THE ROLE OF PULSED MAGNETIC FIELD THERAPY IN VETERINARY PRACTICE
Initially, pulsed magnetic field therapy was used primarily in treating horses for resolution of back and leg injuries.This was followed by widespread use with greyhounds, since these incur frequent sprains, ligament injuries and fractures, all of which respond well to pulsed magnetic field therapy. It is now used with other animals for similar injuries and has also been used to improve metabolism. The range of animals treated is wide – from elephants to buzzards! Pulsed magnetic field therapy has been found to be particularly effective in treating leg and wing fractures of small birds, as they often are difficult to splint and, in the worst cases,difficult to pin because of splintering of small bones. These injuries show a good response given daily treatment with pulsed magnetic field therapy.
The use of a 200Hz base frequency as a pain block also has been beneficial in facilitating the examination of an injured animal. Practitioners have found that an initial 10 minute treatment reduces an animal’s distress, so that it will then tolerate further handling in order to apply treatment or to enable the manipulation of an injury.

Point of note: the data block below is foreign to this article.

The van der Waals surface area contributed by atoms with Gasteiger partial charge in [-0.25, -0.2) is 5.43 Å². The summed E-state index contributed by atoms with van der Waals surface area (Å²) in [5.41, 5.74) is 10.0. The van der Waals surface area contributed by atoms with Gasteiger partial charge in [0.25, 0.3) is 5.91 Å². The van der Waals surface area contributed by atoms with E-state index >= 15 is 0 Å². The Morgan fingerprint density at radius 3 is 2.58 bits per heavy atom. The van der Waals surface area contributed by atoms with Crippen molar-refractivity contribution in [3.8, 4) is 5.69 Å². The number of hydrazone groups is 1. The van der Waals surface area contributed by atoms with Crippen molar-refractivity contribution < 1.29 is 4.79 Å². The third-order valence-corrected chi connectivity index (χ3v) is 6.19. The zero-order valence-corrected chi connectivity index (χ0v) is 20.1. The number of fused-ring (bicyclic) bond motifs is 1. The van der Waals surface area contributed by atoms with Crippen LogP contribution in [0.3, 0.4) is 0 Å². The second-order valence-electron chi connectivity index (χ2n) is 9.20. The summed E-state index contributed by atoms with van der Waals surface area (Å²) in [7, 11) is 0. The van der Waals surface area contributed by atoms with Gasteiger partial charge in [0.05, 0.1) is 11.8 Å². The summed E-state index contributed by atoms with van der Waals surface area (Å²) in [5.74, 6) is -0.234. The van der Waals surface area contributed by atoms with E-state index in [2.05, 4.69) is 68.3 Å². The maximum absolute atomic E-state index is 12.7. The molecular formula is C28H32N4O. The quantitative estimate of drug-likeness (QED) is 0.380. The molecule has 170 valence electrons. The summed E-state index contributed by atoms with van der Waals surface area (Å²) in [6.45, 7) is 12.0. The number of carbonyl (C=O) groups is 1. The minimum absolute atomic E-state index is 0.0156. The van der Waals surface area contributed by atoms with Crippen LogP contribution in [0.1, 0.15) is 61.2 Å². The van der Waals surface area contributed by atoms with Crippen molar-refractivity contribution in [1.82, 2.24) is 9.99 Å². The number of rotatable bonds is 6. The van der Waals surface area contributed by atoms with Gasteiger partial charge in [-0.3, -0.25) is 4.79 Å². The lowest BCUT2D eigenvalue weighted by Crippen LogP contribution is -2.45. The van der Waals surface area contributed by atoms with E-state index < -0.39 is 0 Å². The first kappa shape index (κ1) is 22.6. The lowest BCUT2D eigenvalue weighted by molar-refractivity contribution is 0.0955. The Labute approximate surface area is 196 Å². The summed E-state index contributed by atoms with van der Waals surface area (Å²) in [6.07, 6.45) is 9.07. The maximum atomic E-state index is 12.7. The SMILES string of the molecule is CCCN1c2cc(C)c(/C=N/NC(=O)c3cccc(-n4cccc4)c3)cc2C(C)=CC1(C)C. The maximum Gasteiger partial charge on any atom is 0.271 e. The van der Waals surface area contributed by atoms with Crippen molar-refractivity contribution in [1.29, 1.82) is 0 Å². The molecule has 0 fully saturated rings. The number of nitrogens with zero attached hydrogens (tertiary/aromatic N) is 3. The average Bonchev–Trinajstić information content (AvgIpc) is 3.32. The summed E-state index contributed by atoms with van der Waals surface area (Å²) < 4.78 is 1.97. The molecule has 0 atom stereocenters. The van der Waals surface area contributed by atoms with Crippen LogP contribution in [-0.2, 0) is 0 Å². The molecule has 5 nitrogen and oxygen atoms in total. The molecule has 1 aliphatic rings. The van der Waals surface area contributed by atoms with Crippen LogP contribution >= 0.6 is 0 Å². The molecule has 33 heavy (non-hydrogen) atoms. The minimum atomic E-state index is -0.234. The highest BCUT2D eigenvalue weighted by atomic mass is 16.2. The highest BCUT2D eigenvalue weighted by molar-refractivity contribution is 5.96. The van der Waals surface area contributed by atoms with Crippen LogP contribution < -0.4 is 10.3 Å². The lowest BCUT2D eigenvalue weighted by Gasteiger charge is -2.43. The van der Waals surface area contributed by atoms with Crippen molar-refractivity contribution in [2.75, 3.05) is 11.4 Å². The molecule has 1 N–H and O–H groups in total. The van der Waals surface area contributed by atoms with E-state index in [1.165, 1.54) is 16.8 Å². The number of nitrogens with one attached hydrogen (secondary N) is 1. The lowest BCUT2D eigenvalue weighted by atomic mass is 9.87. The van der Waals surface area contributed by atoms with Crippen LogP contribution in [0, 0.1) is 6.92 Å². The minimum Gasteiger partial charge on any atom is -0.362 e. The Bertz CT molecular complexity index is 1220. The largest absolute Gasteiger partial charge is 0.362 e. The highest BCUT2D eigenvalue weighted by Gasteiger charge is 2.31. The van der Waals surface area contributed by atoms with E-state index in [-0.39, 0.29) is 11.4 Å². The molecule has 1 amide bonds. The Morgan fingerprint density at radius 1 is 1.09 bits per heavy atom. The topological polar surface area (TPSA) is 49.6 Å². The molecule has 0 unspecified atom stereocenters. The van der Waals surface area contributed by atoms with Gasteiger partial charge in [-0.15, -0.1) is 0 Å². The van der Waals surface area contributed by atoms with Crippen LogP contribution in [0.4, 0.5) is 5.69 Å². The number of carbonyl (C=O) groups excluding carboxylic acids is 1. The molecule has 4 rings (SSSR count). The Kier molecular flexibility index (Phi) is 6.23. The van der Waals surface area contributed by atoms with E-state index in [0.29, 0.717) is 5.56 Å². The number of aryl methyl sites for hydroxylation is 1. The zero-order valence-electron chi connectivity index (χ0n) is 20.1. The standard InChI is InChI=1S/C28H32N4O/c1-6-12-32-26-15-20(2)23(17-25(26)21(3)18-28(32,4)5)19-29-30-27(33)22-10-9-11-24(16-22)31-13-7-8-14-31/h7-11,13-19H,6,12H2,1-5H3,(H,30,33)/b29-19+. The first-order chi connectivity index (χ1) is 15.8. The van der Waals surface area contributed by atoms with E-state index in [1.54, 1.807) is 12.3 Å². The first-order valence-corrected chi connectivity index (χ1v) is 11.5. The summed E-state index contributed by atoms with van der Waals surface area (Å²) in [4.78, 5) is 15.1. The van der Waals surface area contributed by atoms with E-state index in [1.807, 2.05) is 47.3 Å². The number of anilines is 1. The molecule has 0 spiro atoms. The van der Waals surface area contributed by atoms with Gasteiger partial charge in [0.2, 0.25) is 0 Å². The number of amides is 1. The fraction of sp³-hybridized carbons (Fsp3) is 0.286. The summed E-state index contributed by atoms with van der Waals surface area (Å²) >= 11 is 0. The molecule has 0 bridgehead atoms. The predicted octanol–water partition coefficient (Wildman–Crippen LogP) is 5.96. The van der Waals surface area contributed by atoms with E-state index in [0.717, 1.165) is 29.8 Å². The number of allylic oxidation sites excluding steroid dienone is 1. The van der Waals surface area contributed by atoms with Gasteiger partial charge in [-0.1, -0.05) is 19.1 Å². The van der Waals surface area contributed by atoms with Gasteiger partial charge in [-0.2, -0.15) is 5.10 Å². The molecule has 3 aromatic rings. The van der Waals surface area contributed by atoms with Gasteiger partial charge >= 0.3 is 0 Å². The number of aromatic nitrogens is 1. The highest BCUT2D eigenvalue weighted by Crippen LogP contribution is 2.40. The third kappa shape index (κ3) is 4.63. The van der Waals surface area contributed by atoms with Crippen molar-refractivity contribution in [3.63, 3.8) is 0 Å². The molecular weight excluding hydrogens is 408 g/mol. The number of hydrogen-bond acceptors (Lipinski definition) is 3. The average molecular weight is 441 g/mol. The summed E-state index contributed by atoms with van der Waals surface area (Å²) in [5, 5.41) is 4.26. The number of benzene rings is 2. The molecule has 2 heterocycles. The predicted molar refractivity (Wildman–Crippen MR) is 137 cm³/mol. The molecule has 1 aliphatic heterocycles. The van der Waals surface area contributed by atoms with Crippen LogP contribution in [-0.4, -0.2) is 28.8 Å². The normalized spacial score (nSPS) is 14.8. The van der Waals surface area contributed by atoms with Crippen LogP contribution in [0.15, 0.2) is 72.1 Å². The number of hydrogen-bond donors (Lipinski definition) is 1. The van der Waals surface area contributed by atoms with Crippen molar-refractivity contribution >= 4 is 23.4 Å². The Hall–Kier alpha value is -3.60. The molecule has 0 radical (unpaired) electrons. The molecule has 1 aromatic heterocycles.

German shepherd dogs are noted for suffering symptoms which resemble those of Multiple Sclerosis. In the UK, some success has been achieved by treating these symptoms with pulsed magnetic field therapy. There is also evidence from research that nerve regeneration has been achieved under the influence of pulsed magnetic fields.
Once a diagnosis has been made and the desired therapeutic frequency determined, pulsed magnetic field therapy is simple to apply and can safely be administered by the owner. This means that treatment can be given more than once a day on a regular basis between visits to the surgery – thus speeding up the rate of healing and reducing demands on the time of the practitioner. In the UK,trained animal therapists operate under the direction of veterinary surgeons to provide pulsed magnetic field therapy as part of a physiotherapy program for animals. Students come from all over the world to a training centre to be taught the methods and how to use the equipment to optimum effect.